NMFS Lawyers Asks Judge to Order Mediation in BIOP Lawsuitby Bill Rudolph
NW Fishletter, January 18, 2002
NMFS attorneys have asked OR District Court Judge Garr King to order mediation to settle the lawsuit (National Wildlife Federation v. NMFS) environmental and fishing groups filed last May, challenging the legality of the 2000 hydro BiOp. King said Dec. 20 he would take the NMFS request under advisement and asked the parties where they stood on the issue and whether they could pursue mediation and briefings at the same time.
King had already suggested mediation and assigned a consulting group the task of scoping it out. But in a Dec. 12 letter to the court, the US Institute for Environmental Conflict Resolution said that after interviewing the parties, it had concluded the groups had not agreed to pursue mediation.
King said he would defer ruling on a mediation order until he decides whether a judge or magistrate is available to undertake the process, but will issue his decision soon.
Department of Justice attorney Fred Disheroon said the plaintiffs and some of the tribes are "not too interested" in mediation, but the judge could order it anyway. He said NMFS suggested it because the government hopes mediation could come up with a BiOp that satisfies everybody. Disheroon said the government considers a lengthy lawsuit to be wasteful when mediation could provide an opportunity for all parties to settle their differences and get a coordinated effort under way.
Plaintiffs in the case say the hydro BiOp's reliance on off-site mitigation efforts to help boost listed stocks is misguided and illegal. They claim this approach relies on "speculative and voluntary actions" by other federal agencies and state and private entities outside of the authority of the Action Agencies--the BuRec, Army Corps and BPA--involved with the hydro system.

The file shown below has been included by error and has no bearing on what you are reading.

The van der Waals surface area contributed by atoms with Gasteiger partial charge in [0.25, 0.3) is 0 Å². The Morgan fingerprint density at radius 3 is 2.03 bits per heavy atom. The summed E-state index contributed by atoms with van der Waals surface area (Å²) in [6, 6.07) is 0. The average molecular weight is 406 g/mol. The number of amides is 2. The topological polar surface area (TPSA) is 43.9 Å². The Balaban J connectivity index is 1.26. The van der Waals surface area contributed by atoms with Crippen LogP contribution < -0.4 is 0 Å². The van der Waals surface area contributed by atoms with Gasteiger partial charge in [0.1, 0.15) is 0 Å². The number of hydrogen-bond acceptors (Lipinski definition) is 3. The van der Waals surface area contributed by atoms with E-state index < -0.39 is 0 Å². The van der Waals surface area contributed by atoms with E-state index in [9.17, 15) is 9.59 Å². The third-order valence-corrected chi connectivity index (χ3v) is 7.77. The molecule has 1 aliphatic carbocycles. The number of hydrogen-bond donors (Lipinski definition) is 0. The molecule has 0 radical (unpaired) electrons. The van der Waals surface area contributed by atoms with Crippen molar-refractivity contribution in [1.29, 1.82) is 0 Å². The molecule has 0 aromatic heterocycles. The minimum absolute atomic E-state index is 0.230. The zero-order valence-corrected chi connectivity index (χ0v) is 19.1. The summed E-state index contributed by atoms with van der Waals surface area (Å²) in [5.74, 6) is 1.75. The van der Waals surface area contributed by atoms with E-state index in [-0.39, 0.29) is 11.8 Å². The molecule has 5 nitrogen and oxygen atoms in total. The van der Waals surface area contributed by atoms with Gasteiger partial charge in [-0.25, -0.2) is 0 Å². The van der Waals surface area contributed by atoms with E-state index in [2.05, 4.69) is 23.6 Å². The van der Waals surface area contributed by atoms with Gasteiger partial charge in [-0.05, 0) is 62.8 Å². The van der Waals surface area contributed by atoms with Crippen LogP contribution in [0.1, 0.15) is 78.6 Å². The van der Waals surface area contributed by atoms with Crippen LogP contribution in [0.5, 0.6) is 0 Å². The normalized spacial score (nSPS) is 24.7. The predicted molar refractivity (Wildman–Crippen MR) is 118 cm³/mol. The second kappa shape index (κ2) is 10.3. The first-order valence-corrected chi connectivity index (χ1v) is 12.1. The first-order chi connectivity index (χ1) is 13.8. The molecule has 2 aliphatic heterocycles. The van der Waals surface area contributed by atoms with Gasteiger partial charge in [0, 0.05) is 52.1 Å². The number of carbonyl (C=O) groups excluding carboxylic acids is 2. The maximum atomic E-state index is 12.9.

"We don't see where things could go," said Earthjustice attorney Todd True. "But we will do what we have to do." Like Disheroon, True said he hopes mediation can come up with an agreement that satisfies everybody, but reiterated that his group doesn't think the new BiOp satisfies the law.
John Saven, director of intervenor defendant Northwest Irrigation Utilities, agreed with the federal motion. "I think people are better off at the end of the day talking, trying to resolve their differences," Saven told NW Fishletter. He said there is a compelling body of evidence to justify the BiOp, and his group would support it if it comes to that. But if the case goes into mediation, "we would like to put a few things of our own on the table, including actions for fish that are more beneficial than those in place today. Mediation would give us an opportunity to explore those issues."
Plaintiffs in the suit include the National Wildlife Federation, Idaho Wildlife Federation, Washington Wildlife Federation, Sierra Club, Trout Unlimited, Pacific Coast Federation of Fishermen's Associations, the Institute for Fisheries Resources, Idaho Rivers United, Idaho Steelhead and Salmon United, the Northwest Sport Fishing Industry Association, Friends of the Earth, Salmon for All, Columbia Riverkeeper, the Northwest Energy Coalition, the Federation of Fly Fishers and American Rivers.
Intervenor defendants include Northwest Irrigation Utilities, the Public Power Council, the Franklin and Grant County Farm Bureau Federations, the Washington Farm Bureau Federation, and the Inland Ports and Navigation Group.
Amica include the Umatilla and Warm Springs Tribes, the Yakama and Nez Perce Tribes, the Northwest states and the NW Power Planning Council.
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